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Is inflation transitory?

11 June 2021

Jonathan Marriott, Chief Investment Officer

Many people have predicted that the enormous stimulus, both monetary and fiscal, applied to counter the pandemic effects, will lead to a steep rise in inflation. Central banks on both sides of the Atlantic have expressed the view that inflation this year will be transitory. Inflation is a key target for central banks when setting interest rates, and interest rates have a direct impact on companies' finances and the overall valuation of equity markets. As a result, investors have been waiting with trepidation for the latest consumer price data from the US Bureau of Statistics. Analysts will be pouring over the numbers for signs that inflation is becoming more imbedded rather than transitory. This month’s headline number was higher than expected, but the jury is still out on whether this is a spike, or more permanent.

Ahead of this week’s numbers, there were signs that the inflation fears had moderated over the last month. Many commodity prices, which had risen steeply, had begun to moderate a little. The front month lumber future was up 148% this year to early March but has since fallen 30% since then.[1] Base effects, that is depressed prices last year due to the pandemic recovering as demand picks up, are clearly significant. Last year, the price of West Texas Intermediate oil was negative when storage filled up and supply exceeded demand. Last month’s headline Consumer Price Index (CPI) was 4.7%, well above market predictions; and this month, headline CPI hit 5% with core inflation at 3.8%. According to Bloomberg, over 50% of the rise this month came from factors related to reopening the economy, as it did last month. Second-hand car and truck prices were up 7.3% on the month, and 29.7% since last year.[2] Last year, hire companies cut their fleets depressing prices, and as people get back on the road for the summer, demand has picked up. Transportation, eating out and lodging costs also rose. So, plenty that the Federal Reserve may see as transitory.

Commodity price rises tend to be cyclical, as the build-up of supply lags price rises, and cuts in production only come after prices have fallen. The pandemic has accelerated this cycle dramatically. The same can be said of the supply of electronic chips, which was made worse by a fire at a factory in Japan in March. If we are looking for longer duration inflation this may come in the form of wages. While the CPI has reflected a strong recovery above expectations, the US non-farm payroll figures while positive, have come in below expectations in recent months. However, job openings are at record highs at 9.28 million, close to the 9.31 million unemployed workers. This may reflect that those available for work do not have the right skills or are not in the right place. Even this may not be inflationary; pre-pandemic, in 2018/19 job openings exceeded supply, and unemployment was at record lows, and yet there was little sign of inflation.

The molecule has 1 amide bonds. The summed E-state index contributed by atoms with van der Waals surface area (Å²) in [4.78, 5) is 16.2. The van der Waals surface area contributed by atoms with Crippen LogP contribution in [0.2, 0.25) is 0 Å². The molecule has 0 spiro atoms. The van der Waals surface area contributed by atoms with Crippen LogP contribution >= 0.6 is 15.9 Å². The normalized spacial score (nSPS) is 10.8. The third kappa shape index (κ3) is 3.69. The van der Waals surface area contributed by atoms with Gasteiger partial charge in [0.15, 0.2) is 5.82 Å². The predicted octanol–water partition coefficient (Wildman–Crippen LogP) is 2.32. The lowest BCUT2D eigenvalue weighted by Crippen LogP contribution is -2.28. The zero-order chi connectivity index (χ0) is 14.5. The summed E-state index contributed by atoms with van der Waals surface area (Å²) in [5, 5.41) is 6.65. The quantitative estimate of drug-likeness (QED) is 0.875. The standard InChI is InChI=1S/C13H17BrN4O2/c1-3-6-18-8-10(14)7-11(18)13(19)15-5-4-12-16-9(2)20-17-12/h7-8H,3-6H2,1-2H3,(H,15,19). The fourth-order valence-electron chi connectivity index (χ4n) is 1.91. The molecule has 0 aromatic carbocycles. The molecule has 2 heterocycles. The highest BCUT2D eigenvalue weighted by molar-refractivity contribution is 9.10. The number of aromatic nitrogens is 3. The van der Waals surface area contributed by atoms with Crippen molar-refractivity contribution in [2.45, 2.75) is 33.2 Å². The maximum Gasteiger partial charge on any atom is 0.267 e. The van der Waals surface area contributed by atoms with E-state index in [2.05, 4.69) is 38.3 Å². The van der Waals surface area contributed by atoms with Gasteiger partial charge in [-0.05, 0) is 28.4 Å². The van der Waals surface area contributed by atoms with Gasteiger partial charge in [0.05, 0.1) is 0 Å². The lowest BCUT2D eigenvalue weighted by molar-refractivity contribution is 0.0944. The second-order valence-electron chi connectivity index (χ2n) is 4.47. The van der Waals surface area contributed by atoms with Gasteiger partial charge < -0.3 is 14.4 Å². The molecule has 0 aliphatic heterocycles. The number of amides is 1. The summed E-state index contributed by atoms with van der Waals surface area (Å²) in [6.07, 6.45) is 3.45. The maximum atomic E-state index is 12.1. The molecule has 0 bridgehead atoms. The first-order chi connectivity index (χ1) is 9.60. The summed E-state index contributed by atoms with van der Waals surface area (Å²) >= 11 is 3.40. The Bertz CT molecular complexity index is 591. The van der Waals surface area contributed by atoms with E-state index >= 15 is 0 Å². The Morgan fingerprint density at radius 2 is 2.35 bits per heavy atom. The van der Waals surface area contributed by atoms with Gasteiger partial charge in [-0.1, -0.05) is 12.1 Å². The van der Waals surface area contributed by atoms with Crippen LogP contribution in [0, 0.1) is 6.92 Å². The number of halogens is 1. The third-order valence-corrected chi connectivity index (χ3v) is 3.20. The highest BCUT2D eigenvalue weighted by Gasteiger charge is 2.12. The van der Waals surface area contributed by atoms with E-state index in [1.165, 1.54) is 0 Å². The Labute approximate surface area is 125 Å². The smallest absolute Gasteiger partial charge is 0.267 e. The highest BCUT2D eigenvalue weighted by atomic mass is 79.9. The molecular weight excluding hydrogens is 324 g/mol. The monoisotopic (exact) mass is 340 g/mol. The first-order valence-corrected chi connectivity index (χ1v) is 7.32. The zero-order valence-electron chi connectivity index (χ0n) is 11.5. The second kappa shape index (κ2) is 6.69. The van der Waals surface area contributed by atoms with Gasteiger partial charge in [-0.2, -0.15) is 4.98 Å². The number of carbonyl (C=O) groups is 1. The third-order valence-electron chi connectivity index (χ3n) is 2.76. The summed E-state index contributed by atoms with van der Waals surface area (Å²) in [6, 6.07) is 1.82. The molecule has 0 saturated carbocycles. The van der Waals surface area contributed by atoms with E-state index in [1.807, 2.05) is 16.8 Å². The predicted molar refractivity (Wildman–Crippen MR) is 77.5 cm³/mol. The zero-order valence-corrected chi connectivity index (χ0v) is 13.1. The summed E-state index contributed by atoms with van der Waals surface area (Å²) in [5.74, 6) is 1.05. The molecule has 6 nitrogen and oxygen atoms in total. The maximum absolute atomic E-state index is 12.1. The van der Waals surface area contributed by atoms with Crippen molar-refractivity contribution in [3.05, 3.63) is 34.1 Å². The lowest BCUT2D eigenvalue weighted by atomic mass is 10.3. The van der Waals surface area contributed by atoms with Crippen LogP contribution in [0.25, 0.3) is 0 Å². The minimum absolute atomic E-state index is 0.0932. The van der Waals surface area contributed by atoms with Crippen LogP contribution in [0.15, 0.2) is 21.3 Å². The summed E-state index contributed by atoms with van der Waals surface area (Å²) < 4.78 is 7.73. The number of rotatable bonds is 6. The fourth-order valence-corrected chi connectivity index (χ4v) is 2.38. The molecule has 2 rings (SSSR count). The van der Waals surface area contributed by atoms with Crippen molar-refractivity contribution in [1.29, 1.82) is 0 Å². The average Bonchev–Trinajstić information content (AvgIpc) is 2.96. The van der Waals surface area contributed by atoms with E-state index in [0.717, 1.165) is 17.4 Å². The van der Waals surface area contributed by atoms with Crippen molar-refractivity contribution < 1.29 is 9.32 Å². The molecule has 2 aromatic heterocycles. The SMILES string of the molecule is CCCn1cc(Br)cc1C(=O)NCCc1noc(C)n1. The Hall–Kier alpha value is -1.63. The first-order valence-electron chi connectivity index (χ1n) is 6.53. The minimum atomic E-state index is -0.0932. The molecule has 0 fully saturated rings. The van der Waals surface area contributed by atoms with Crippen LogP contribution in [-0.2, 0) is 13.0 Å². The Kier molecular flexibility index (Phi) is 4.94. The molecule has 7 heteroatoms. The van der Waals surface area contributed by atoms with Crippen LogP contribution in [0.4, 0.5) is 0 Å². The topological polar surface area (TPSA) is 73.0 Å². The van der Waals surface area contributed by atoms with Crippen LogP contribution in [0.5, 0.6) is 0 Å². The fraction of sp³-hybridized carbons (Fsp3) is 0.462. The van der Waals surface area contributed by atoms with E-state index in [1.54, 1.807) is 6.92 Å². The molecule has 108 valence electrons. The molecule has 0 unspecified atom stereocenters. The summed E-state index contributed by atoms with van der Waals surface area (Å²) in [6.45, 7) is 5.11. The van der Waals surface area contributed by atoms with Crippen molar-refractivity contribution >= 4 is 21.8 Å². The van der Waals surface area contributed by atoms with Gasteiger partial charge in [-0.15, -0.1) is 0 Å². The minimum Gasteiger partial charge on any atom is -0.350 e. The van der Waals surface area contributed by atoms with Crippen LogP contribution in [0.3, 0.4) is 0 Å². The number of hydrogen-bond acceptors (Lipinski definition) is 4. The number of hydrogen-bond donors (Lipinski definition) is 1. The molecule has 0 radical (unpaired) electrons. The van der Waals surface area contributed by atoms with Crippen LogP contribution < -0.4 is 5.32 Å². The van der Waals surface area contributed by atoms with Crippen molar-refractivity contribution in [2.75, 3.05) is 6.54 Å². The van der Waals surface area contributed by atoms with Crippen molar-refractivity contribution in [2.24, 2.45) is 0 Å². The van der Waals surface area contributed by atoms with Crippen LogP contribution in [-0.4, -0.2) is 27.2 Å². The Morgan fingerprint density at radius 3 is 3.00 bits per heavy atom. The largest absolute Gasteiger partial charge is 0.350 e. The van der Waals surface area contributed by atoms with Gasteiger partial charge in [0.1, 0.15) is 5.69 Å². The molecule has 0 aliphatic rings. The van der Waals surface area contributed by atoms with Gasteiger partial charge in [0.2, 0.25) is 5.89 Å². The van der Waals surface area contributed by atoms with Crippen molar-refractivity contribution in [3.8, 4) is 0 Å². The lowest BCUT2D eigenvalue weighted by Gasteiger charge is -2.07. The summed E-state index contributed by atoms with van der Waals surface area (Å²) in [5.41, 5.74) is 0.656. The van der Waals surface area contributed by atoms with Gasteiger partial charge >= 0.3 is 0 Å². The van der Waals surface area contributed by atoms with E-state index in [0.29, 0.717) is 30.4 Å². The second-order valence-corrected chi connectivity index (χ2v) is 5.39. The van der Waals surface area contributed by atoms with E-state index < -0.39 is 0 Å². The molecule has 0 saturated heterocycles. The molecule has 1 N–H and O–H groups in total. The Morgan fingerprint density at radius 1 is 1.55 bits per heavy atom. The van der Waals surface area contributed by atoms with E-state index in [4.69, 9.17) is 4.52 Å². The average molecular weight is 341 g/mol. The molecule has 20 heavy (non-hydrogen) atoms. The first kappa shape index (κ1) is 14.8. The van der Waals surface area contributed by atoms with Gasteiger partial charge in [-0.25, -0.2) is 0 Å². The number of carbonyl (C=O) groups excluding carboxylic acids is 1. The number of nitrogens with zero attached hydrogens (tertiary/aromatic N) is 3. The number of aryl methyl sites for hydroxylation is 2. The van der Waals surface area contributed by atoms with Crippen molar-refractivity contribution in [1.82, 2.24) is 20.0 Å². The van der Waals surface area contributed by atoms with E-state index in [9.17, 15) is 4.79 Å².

The Federal Reserve has a 2% inflation target, but they revised this to an average inflation rate, so do not have to respond to a transitory pick up. They have also said that they target full employment, particularly for minority and disadvantaged groups. They have also indicated that they are outcome based. All this may indicate that the Federal Reserve may be behind the curve as the economy recovers. However, as they changed the wording to encourage the recovery, there may be subtle changes that means they will respond faster should the economy look as if it is getting out of hand. 

The European Central Bank met this week and reiterated their view that inflation is transitory. A cut in VAT in Germany, which has now been reimposed, will add to the annual inflation rate in the months to come. However, the ECB expects inflation to be back down to 1.4% in 2023. In the UK, we will get the latest inflation data next week, which may show a pickup albeit less than the US. Due to fuel taxes in the UK, the inflation numbers are less sensitive to the oil price, and the rise in sterling this year will help to moderate the inflation rate. The furlough scheme has kept unemployment low, and anecdotal evidence suggests that the hospitality industry is struggling to fill jobs as it reopens. In London, this may mean that low paid workers have moved away during lockdown so are no longer available.

My own view is that demographic shifts, automation and other technological developments will moderate long term inflation, and that the present spike will prove to be transitory. The pandemic hangover of higher debt will make the economy more sensitive to rising rates which means that any withdrawal of monetary stimulus may be very gradual, and the next peak in rates lower than during the previous cycle. Raising rates may be even harder for central banks where governments apply fiscal tightening in an attempt to reduce deficits. The US bond market had risen before this week’s CPI announcement, and the inflation rate priced into US Treasury Inflation Protected securities (TIPs) had come back from their highs last month only slightly higher. Despite the unexpected high headline number, the rates were little changed perhaps reflecting a view that the rise may be transitory after all.

[1] Source: Bloomberg

[2] Source: Bloomberg

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